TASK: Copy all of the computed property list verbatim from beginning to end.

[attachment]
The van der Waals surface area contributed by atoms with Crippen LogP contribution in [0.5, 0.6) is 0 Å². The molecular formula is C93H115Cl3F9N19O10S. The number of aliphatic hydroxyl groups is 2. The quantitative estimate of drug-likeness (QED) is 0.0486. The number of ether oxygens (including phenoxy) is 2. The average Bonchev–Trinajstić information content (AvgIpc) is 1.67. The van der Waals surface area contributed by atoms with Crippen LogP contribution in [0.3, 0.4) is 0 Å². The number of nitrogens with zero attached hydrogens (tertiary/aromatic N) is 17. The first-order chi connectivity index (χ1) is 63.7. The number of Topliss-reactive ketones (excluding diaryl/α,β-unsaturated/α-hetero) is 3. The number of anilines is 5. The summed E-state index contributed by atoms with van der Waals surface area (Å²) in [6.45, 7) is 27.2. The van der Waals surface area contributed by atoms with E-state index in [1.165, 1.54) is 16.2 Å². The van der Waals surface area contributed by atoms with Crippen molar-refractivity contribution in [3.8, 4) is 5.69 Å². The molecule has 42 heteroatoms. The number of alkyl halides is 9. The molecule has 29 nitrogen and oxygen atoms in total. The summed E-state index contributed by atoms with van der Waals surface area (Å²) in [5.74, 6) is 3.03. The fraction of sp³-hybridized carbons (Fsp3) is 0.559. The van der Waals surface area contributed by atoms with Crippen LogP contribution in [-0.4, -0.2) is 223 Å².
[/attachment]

The van der Waals surface area contributed by atoms with Crippen LogP contribution in [0.5, 0.6) is 0 Å². The molecular formula is C93H115Cl3F9N19O10S. The number of aliphatic hydroxyl groups is 2. The quantitative estimate of drug-likeness (QED) is 0.0486. The number of ether oxygens (including phenoxy) is 2. The average Bonchev–Trinajstić information content (AvgIpc) is 1.67. The van der Waals surface area contributed by atoms with Crippen LogP contribution in [0.3, 0.4) is 0 Å². The number of nitrogens with zero attached hydrogens (tertiary/aromatic N) is 17. The first-order chi connectivity index (χ1) is 63.7. The number of Topliss-reactive ketones (excluding diaryl/α,β-unsaturated/α-hetero) is 3. The number of anilines is 5. The summed E-state index contributed by atoms with van der Waals surface area (Å²) in [6.45, 7) is 27.2. The van der Waals surface area contributed by atoms with E-state index in [1.165, 1.54) is 16.2 Å². The van der Waals surface area contributed by atoms with Crippen molar-refractivity contribution in [3.8, 4) is 5.69 Å². The molecule has 42 heteroatoms. The number of alkyl halides is 9. The molecule has 29 nitrogen and oxygen atoms in total. The summed E-state index contributed by atoms with van der Waals surface area (Å²) in [5.74, 6) is 3.03. The fraction of sp³-hybridized carbons (Fsp3) is 0.559. The van der Waals surface area contributed by atoms with Crippen LogP contribution in [-0.4, -0.2) is 223 Å².